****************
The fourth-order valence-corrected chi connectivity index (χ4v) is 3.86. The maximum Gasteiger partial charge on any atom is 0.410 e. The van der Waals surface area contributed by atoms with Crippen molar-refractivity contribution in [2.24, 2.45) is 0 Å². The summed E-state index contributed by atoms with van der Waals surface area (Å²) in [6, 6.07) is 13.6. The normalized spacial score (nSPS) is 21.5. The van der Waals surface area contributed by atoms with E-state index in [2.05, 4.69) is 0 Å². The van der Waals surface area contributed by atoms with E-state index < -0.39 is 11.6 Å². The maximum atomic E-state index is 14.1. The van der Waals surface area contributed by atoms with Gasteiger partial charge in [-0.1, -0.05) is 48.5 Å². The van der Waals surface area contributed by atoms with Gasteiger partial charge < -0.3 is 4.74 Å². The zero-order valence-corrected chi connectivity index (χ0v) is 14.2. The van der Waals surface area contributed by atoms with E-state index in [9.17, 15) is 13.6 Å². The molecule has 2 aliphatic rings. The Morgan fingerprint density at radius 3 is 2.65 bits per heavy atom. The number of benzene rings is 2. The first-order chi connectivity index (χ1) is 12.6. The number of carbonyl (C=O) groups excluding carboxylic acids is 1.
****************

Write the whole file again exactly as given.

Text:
The fourth-order valence-corrected chi connectivity index (χ4v) is 3.86. The maximum Gasteiger partial charge on any atom is 0.410 e. The van der Waals surface area contributed by atoms with Crippen molar-refractivity contribution in [2.24, 2.45) is 0 Å². The summed E-state index contributed by atoms with van der Waals surface area (Å²) in [6, 6.07) is 13.6. The normalized spacial score (nSPS) is 21.5. The van der Waals surface area contributed by atoms with E-state index in [2.05, 4.69) is 0 Å². The van der Waals surface area contributed by atoms with E-state index < -0.39 is 11.6 Å². The maximum atomic E-state index is 14.1. The van der Waals surface area contributed by atoms with Gasteiger partial charge in [-0.1, -0.05) is 48.5 Å². The van der Waals surface area contributed by atoms with Gasteiger partial charge < -0.3 is 4.74 Å². The zero-order valence-corrected chi connectivity index (χ0v) is 14.2. The van der Waals surface area contributed by atoms with E-state index in [9.17, 15) is 13.6 Å². The molecule has 2 aliphatic rings. The Morgan fingerprint density at radius 3 is 2.65 bits per heavy atom. The number of benzene rings is 2. The first-order chi connectivity index (χ1) is 12.6. The number of carbonyl (C=O) groups excluding carboxylic acids is 1.